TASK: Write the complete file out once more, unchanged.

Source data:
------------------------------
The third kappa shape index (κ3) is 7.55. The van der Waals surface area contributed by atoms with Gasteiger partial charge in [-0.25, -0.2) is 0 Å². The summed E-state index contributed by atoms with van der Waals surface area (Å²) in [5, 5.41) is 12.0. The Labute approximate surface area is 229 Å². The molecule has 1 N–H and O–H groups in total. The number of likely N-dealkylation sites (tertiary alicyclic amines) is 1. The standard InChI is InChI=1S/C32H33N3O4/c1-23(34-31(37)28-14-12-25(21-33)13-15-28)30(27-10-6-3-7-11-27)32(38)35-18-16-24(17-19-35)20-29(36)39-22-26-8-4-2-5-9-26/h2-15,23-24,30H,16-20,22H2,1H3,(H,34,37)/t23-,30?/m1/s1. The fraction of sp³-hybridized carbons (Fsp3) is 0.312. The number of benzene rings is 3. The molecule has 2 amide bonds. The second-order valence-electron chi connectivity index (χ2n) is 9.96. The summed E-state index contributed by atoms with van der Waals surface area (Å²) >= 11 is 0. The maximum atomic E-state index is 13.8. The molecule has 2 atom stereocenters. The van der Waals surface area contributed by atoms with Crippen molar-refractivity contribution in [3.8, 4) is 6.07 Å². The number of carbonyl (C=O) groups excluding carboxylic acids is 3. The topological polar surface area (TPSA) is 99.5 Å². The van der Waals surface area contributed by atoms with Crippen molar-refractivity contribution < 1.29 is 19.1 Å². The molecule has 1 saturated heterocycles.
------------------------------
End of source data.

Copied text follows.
The third kappa shape index (κ3) is 7.55. The van der Waals surface area contributed by atoms with Gasteiger partial charge in [-0.25, -0.2) is 0 Å². The summed E-state index contributed by atoms with van der Waals surface area (Å²) in [5, 5.41) is 12.0. The Labute approximate surface area is 229 Å². The molecule has 1 N–H and O–H groups in total. The number of likely N-dealkylation sites (tertiary alicyclic amines) is 1. The standard InChI is InChI=1S/C32H33N3O4/c1-23(34-31(37)28-14-12-25(21-33)13-15-28)30(27-10-6-3-7-11-27)32(38)35-18-16-24(17-19-35)20-29(36)39-22-26-8-4-2-5-9-26/h2-15,23-24,30H,16-20,22H2,1H3,(H,34,37)/t23-,30?/m1/s1. The fraction of sp³-hybridized carbons (Fsp3) is 0.312. The number of benzene rings is 3. The molecule has 2 amide bonds. The second-order valence-electron chi connectivity index (χ2n) is 9.96. The summed E-state index contributed by atoms with van der Waals surface area (Å²) >= 11 is 0. The maximum atomic E-state index is 13.8. The molecule has 2 atom stereocenters. The van der Waals surface area contributed by atoms with Crippen molar-refractivity contribution in [3.8, 4) is 6.07 Å². The number of carbonyl (C=O) groups excluding carboxylic acids is 3. The topological polar surface area (TPSA) is 99.5 Å². The van der Waals surface area contributed by atoms with Crippen molar-refractivity contribution < 1.29 is 19.1 Å². The molecule has 1 saturated heterocycles.